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Wildlife plans for Parkway site published


Published: Wednesday, 13th July 2022

Plans for the new wildlife site adjacent to the Parkway development in King’s Lynn have been submitted, alongside a proposal to relocate some tree planting to make use of a nearby site.

A site strategy, drawn up in consultation with Norfolk Wildlife Trust, shows how the 5.33ha site will be laid out to maximise the benefits for wildlife and biodiversity.

It also proposes a nearby former landfill site as an alternative location for the tree planting scheme originally proposed for the wildlife site. This is in addition to the planting on the housing site.

Cllr Paul Kunes, the borough council’s cabinet member for the environment, said: “These plans represent an excellent environmental result as our habitat management plan for the wildlife site aims to produce a quantifiable biodiversity gain.

“It will reverse the current declining diversity of the site by turning it into a managed nature reserve that will support a broader range of aquatic and terrestrial plants and has the potential to encourage protected species such as brown hares, water voles and a variety of bats and birds.

“We also promised that we would plant three trees for every one felled and that is exactly what we are doing.

“After consideration of the best design for the site and our discussions with Norfolk Wildlife Trust we are planning to plant native black poplar, which is in decline, on the main wildlife site.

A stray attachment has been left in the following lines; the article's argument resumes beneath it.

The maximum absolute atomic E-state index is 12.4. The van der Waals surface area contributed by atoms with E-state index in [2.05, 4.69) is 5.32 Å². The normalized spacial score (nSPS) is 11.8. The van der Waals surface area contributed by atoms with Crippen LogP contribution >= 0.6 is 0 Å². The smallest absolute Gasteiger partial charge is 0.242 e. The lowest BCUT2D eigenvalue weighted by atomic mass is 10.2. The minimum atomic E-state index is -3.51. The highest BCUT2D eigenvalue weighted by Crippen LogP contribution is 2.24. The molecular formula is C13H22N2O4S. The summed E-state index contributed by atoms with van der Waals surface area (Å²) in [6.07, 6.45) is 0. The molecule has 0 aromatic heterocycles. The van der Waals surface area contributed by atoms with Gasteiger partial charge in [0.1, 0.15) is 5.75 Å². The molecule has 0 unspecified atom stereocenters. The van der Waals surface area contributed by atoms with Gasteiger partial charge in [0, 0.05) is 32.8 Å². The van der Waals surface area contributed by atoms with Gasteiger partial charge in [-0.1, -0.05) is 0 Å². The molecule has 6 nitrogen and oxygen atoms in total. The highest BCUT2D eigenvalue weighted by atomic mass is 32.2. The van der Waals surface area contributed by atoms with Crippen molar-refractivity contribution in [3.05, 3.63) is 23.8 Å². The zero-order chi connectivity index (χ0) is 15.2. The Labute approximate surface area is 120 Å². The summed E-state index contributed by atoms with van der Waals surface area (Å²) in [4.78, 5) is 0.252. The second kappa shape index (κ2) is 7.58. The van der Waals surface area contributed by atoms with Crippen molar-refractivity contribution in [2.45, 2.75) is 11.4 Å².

“We are relocating the remainder of the planting to a nearby former landfill site at Fairstead – this is an exciting plan as that land cannot be used for other purposes but we are going to create an avenue of trees that will form an attractive feature for walkers.”

Cllr Richard Blunt, cabinet member for regeneration and development, added: “We take our responsibilities as a developer extremely seriously. We have an urgent need for new homes but we also take a broad view of the impact that development has and aim to deliver them in a socially and environmentally responsible way.

“The plans for this site have been developed extremely carefully to gain the maximum benefits for all from the site. It will be a fantastic habitat supporting a diverse range of plant and animal species and it will provide a wonderful local resource for local families to enjoy.

“Further, the design of the site will give people lots of opportunities to observe wildlife without disturbing it and includes areas suitable for educational interpretation and learning opportunities, including forest school activities.

“All this complements the work we have done on the housing scheme, which includes an investment of £1.7m in environmental measures to help us deliver some of the greenest homes ever built in the borough.”

The site at Fairstead, shown as Site 1 on the attached photo, was a landfill site that closed around 50 years ago. It cannot be used for development and is currently open land. Inspection and testing on the site showed that it is suitable for planting, so it was chosen as an alternative site for the replacement tree planting as it would make good use of the land and increase its attractiveness as a recreation area for nearby residents.

The borough has undertaken a significant tree planting programme in recent years, with around 6,500 trees planted just this year. A recent inspection of some of the areas where the council has planted trees (carried out 12 July) showed that the vast majority of the saplings are thriving and although many are not yet in leaf, bud growth showed that they are in good shape.

The full reports detailing the proposals are available to view on the council’s planning portal.

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